MediaCampNottingham

The ICEcubes team will be attending MediaCampNottingham in May to mix it up and connect with other folks thinking about all things social media and digital.

MediaCampNottingham – Saturday 9th May and Sunday 10th May, 2009

NOT a BARCAMP – we plan a little before hand.

What is MediaCampNottingham?

An innovative UnConference exploring the latest digital trends in:

* Web design and development
* Communications, branding, advertising and PR
* Arts, media and culture
* Games and virtual worlds
* Digital media, blogging and social media.

It’s FREE and anyone can get involved.
Themes:

1. Technology: Web Development / Design / Accessibility / SEO / Social Media
2. Media: Business / Communication / PR / Advertising / Marketing
3. Culture: Digital Arts / Media / Culture / Games / Education

HomicideI’ve been reading Second-Shift, Media Aesthetics by John T Caldwell in the book New media : theories and practices of digitextuality. In his essay, Caldwell draws on examples from the early part of the 21st Century, where several American networks were experimenting with what has come to be called convergence. The cross-media spread of a narrative that takes place within a program or film is probably the most simplified explanation of it. The term second-shift aesthetics is coined by Caldwell in reference to the program Homicide, aired on HBO (I think?) where the program focussed on the characters who worked one of the homicide shifts, and the Internet presence was all about the second-shift characters, who followed up many of the leads and clues uncovered by the first shift. So the web stuff would include short episodes, as well as content such as the video clips that the first-shift team had been looking through for clues in the case, as well as additional material.This type of cross-media hybrid has become ever more popular with certain programs (America seems to do it best, for some reason and I’m not convinced it’s about budget either). Lost did it and Mad Men does it with characters even having Twitter accounts now. So, it’s a natural flow and a way for production companies to reach their audiences through the many different channels that viewers are now multi-tasking through in the course of an evening (or day, at work!). Rather than desperately panicking about where to find advertising revenue for TV, companies can now sell a bundled package of revenue streams (not sure if that is the right phrase for what I’m think of?) to advertisers. It’s the long tail in action, basically.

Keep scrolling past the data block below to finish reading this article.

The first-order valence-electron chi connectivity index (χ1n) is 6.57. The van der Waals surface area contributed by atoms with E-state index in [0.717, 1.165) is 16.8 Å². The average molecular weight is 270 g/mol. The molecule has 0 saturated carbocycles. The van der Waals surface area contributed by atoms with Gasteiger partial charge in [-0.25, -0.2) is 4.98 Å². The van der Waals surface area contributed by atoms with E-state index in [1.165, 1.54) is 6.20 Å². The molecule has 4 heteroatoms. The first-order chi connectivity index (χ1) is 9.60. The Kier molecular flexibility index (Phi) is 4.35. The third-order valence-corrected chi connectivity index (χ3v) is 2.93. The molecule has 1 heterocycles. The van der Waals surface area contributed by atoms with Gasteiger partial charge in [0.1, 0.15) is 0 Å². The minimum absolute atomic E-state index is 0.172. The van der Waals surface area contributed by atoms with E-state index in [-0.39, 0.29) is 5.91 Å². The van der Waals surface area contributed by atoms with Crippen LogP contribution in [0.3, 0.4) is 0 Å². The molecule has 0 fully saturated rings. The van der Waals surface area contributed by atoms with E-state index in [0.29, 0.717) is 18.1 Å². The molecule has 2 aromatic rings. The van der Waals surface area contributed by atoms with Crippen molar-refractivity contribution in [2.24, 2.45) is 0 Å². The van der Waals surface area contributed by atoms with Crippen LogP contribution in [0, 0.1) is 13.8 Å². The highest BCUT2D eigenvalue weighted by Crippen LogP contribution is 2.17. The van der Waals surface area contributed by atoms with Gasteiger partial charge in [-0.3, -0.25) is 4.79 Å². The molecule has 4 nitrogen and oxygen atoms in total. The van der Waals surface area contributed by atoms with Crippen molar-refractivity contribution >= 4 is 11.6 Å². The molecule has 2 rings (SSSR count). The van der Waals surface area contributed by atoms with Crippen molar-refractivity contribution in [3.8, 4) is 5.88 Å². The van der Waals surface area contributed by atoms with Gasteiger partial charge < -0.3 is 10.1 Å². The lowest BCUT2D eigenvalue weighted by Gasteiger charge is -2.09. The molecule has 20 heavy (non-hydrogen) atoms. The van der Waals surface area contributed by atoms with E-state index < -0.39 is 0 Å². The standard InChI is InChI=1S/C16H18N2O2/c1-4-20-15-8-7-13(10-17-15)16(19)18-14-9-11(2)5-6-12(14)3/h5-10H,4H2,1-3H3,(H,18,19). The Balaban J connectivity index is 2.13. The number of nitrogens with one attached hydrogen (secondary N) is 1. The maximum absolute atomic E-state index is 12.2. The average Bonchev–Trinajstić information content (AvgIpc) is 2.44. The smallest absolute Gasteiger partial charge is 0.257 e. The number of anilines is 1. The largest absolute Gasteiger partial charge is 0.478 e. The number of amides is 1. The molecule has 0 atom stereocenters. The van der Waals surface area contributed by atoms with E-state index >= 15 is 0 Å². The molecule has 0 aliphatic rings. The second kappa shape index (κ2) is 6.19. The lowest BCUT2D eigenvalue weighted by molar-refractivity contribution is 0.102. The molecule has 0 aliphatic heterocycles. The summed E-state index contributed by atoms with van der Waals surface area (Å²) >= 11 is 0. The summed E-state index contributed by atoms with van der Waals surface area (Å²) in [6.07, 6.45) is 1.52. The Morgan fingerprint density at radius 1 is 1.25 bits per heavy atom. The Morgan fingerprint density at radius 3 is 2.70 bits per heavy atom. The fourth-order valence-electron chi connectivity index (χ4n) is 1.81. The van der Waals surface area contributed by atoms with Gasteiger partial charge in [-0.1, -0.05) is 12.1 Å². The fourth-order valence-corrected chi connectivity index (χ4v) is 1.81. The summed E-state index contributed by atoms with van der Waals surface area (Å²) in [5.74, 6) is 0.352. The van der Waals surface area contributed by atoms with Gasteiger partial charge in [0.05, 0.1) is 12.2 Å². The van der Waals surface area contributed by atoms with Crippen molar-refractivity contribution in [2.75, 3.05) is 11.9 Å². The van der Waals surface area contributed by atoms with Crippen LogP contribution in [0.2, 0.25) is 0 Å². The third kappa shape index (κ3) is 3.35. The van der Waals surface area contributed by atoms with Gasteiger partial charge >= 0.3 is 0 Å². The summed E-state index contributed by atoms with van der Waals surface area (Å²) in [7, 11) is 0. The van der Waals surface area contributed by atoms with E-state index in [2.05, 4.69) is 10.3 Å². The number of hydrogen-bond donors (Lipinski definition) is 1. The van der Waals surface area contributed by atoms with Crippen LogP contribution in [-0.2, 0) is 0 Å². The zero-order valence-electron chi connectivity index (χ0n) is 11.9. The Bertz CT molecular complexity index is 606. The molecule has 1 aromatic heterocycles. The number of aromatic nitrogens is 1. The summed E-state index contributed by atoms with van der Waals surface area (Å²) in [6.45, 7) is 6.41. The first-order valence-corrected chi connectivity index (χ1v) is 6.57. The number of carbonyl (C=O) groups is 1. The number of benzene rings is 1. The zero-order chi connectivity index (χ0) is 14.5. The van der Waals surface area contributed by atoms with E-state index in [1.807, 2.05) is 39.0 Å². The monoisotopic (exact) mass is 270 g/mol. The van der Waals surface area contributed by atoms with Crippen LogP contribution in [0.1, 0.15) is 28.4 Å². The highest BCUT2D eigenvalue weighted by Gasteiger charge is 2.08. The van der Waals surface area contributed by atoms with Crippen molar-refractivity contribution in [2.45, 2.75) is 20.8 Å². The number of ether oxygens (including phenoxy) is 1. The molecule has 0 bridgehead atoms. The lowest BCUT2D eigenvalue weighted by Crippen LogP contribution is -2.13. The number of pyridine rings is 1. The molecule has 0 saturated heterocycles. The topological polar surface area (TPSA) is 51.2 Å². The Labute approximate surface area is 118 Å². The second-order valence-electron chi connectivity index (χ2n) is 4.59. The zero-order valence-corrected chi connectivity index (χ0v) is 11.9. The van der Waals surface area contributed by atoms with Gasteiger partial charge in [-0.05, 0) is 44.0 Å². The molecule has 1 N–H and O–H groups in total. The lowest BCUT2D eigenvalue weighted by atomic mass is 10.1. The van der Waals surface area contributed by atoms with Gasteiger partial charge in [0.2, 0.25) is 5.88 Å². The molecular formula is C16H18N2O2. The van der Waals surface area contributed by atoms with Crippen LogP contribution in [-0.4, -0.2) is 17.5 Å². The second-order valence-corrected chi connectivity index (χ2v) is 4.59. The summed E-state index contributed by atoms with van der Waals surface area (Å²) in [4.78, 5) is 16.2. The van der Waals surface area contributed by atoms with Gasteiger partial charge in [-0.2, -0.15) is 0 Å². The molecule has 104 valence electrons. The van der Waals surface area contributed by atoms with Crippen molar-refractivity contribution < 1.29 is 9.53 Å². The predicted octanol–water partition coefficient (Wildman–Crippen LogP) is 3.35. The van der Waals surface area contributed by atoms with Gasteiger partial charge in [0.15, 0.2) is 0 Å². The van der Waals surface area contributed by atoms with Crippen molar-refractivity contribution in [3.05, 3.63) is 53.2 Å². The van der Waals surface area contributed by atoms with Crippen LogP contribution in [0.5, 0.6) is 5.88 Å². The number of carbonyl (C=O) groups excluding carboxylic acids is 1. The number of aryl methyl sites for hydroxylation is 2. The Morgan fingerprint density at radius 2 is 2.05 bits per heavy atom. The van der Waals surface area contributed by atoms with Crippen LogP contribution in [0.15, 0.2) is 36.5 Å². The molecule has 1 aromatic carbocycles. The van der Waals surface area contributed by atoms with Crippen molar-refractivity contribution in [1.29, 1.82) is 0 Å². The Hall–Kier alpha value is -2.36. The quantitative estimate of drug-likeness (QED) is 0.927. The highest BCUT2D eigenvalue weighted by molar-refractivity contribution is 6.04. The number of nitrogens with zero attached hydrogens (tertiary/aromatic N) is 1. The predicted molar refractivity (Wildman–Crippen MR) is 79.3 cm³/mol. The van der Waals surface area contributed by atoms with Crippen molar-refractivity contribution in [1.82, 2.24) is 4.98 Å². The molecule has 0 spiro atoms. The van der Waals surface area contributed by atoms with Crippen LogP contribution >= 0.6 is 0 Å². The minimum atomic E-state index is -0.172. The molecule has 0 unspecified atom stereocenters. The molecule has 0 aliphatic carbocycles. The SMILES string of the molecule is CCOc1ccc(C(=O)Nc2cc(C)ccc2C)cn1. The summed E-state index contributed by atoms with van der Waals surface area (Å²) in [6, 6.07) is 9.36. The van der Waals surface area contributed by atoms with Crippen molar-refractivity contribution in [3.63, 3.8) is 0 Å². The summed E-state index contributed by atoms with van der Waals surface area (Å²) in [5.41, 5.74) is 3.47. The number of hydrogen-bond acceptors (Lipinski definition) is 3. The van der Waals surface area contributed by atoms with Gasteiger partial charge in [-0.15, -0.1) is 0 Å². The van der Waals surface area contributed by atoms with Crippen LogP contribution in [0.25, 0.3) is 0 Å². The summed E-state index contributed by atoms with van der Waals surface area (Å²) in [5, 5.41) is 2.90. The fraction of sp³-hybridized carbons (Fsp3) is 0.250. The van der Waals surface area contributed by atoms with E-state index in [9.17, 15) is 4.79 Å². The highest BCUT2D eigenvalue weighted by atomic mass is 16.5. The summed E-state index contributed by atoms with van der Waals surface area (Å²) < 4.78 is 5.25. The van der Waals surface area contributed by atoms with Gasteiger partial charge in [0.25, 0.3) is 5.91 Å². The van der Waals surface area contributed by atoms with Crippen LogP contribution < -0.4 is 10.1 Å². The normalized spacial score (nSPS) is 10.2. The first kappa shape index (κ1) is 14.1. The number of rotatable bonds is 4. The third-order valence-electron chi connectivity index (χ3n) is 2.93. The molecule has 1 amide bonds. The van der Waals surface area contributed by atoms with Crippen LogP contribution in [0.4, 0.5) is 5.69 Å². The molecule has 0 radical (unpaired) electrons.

So, does this have any relevance for the live performance arts, visual artists or other non-moving image artists? Possibly, is the ambivalent answer! For a start, the advertising revenues might not be something that people are interested in pursuing, but that doesn’t mean it isn’t worth considering in some context. The other point is that of capturing the ongoing interest of audiences who may have that niggled to find out more about a show after having seen it, or even before seeing it, if they don’t mind spoilers. A street performance that has an experimental approach may become clearer when postcards handed out at the performance, lead people to blogs and video interviews. Rehearsals of RSC plays might help students deconstruct the text of a play they are studying, after having seen the live show.